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Jemima's Pregnancy and Birth ~ part 2

So Lindsey arrived that evening just as I was finishing up giving Chloe a breastfeed before she went to bed. I hadn’t fed Chloe al day, because I had felt scared that it would make my contractions more intense without anything progressing like the night before. Lindsey checked in with me and the bub, and all was well. She gave me a homeopathic to help with contractions. We discussed doing a vaginal exam, I hadn’t had one up until this point, and I was keen to have that assessment done.

After laboring for over 40hrs with Chloe, I was assessed at3cm dilated which was disheartening to say the least. Our plan was that if I was 5cm or more, we would continue on at home. If I was under 5cm then we would transfer in to hospital. Lindsey assessed me to be spot on 5cm. However I had a small amount of blood loss with the examination, and when we checked in on bub they had an elevated heart rate. So given the length of time I had been laboring, my exhaustion and low energy reserves on top of baby having a high heart rate we decided to transfer in to the hospital. This was an easy decision for me to make as I work as a nurse in a Neonatal Intensive Care Unit. I was very aware from the beginning that if anything was a little bit off with either me or the baby I would want to go to the hospital, and it was great having Lindsey on board with this.

I felt relief and peace that we were transferring in. Possibly because I was still holding fear about birthing at home, but I actually feel it was more from a deep sense that hospital was the right place for this birth to happen now, both for the care I (didn’t know) I would require following the birth, but also to re-write my first birth experience in that space.

We arrived at the hospital and were allocated to the same room we were in when I was in labor with my first daughter. We had continuous monitoring connected up and I started talking to Lindsey about wanting to have an epidural inserted but not running, just in case I needed to go for a C-Section. I was scared of needing another general anesthetic. Lindsey I think acknowledged that just by saying ‘okay’…in a knowing kind of way, and I think just speaking it out loud to her allowed me to move on from that way of thinking. Because the next conversation I ha was with the doctors, and they wanted to put an IV in but I didn’t think it was necessary at all! I didn’t like the idea of being hooked up to things, so I declined. I remember having a little laugh to myself that on one hand I was considering asking for an epidural, but at the same time I was declining IV therapy – clearly the epidural wasn’t actually what I wanted!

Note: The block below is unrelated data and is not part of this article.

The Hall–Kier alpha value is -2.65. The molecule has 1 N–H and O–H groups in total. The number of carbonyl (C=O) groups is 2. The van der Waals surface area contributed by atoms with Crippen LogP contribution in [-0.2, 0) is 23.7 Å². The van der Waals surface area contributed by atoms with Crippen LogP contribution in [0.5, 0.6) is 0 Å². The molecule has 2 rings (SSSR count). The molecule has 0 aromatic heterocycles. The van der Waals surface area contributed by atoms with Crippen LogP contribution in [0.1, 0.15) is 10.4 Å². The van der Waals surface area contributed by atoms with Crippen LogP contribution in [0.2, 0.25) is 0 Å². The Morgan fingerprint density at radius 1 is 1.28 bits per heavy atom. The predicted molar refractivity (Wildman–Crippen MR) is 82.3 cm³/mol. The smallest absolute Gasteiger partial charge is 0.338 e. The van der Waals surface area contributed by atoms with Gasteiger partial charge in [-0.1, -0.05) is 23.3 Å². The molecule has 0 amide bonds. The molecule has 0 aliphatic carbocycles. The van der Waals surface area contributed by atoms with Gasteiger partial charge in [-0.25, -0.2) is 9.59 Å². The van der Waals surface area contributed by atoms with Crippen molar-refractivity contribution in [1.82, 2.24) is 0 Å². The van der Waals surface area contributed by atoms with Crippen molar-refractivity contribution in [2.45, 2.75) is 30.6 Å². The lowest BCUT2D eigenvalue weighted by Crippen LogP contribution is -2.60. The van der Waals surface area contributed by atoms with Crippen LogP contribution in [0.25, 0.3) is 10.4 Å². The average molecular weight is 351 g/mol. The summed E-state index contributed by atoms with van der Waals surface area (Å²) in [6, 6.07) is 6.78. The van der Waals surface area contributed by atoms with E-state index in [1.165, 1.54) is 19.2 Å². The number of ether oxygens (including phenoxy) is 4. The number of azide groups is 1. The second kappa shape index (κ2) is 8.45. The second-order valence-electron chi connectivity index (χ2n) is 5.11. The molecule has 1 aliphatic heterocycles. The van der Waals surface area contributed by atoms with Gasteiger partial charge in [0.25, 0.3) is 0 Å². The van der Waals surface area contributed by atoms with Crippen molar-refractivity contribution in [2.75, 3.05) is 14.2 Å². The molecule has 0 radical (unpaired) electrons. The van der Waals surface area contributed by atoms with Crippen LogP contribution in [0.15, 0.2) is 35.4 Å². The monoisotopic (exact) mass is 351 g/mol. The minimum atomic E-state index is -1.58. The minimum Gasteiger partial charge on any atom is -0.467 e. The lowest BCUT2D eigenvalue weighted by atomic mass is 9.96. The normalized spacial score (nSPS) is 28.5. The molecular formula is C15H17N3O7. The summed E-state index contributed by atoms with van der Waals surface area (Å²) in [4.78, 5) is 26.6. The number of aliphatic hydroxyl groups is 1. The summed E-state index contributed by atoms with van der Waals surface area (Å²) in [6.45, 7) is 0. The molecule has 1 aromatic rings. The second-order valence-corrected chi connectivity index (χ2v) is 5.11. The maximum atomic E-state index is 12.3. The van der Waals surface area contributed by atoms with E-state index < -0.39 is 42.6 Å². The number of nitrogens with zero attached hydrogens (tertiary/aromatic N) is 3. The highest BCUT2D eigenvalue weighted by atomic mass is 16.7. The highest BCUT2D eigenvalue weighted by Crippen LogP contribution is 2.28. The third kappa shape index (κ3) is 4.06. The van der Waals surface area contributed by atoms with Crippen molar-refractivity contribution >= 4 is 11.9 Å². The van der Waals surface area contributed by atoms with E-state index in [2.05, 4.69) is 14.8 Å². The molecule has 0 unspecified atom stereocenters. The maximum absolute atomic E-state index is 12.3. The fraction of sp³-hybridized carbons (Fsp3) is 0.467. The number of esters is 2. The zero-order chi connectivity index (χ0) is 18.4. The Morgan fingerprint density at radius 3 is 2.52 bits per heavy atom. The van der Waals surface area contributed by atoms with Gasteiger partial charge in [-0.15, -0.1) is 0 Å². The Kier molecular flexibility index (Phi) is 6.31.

The continuous monitoring was becoming problematic. We could see that everything was well with the baby, but the medical team required a ‘good’ 20 minute trace. Every time I had a contraction the machine would pick up my heart rate instead of the baby’s, and the 20 minute timer would start again! Instead of focusing on my actual labor, Joe, Lindseyand I were all just focused on this silly machine and trying to get a good trace! Lindsey and I talked, and we both felt that the monitoring had served its purpose in assuring us that everything was well with the baby following the elevated heart rate at home. And despite not meeting the hospitals requirement I requested that they take it off. How wonderful to feel empowered and informed to make these decisions about my own body and birth experience, and not just follow along with the requirements of the hospital.